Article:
October 21, 1638, in Widecombe-in-the-Moor the Great Electrical Storm occurs

On a day like today (October 21), 1638, in Widecombe-in-the-Moor (extreme south-west of England), the Great Thunderstorm occurs. It is the first documented case of a spark (globular lightning).
The globular lightning refers to an unexplained and potentially dangerous atmospheric electrical phenomenon. The term refers to reports of luminescent spherical objects ranging from the size of a pea to several meters in diameter. Although usually associated with thunderstorms, the phenomenon lasts considerably longer than the fraction of a second of lightning. Two reports from the 19th century say that the sphere eventually exploded, leaving behind a sulfurous smell.
For a long time the phenomenon was considered a myth. Although the exact nature of it is still the subject of speculation, it is accepted that it is not an invention or a purely psychological phenomenon. Over 3,000 eyewitness reports have been obtained and it has been photographed multiple times. There is no widely accepted explanation yet.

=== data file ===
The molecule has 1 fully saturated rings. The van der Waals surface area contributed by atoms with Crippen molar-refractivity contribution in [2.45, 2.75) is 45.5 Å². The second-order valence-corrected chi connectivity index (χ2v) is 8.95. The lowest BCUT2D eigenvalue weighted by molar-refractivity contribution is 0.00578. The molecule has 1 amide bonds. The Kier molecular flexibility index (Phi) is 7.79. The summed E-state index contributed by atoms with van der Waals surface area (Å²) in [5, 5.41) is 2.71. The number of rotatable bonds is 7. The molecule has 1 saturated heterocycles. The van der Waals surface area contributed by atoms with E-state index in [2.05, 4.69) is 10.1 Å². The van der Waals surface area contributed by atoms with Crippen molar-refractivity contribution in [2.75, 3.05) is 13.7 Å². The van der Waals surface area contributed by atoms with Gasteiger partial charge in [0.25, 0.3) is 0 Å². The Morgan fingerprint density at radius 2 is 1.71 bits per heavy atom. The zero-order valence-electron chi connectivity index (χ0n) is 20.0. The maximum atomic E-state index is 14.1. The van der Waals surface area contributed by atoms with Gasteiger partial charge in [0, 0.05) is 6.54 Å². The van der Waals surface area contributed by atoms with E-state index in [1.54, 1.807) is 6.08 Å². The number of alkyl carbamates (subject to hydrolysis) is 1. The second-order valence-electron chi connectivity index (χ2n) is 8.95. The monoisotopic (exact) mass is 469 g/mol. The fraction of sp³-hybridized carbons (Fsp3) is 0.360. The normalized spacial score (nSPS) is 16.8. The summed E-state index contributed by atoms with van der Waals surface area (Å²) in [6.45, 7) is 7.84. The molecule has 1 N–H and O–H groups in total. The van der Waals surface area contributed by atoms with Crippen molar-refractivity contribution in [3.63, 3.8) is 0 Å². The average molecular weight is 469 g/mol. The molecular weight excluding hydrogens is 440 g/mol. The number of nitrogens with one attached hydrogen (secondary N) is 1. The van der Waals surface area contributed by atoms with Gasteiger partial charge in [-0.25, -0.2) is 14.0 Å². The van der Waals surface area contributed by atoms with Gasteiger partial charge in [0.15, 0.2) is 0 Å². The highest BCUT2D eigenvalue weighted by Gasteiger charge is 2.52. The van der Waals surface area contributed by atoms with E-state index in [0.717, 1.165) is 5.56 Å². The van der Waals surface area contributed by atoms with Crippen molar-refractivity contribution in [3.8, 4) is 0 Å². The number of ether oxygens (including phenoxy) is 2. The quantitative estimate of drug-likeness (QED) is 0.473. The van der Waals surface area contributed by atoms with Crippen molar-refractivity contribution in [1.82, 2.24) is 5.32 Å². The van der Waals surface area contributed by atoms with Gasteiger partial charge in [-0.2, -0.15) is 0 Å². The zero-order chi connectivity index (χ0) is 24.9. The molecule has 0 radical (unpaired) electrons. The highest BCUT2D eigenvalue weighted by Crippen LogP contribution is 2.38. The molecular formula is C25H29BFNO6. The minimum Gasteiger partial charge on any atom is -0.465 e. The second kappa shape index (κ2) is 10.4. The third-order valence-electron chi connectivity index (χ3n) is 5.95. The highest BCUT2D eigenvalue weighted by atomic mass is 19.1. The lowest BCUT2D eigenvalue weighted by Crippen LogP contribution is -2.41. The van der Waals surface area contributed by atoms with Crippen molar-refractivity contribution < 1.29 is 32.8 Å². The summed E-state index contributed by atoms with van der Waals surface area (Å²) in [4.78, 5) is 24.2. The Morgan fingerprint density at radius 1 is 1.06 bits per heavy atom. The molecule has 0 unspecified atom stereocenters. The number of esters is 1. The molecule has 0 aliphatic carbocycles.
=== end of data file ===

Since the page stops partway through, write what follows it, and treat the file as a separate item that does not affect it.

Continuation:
A popular hypothesis posits that ball lightning is a highly ionized plasma contained by self-generated magnetic fields. After a detailed examination, this hypothesis does not seem tenable.
In this video they explain it quite well;
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- what is that?
- is it a bird?
- is it a star?
- nope! It's a spark!
- oysters! Run!
- ...
- ...
- well, at a good hour you realized... we look like two charred chickens
- That hurt
- let's go to dinner
- okay, but only raw vegetables

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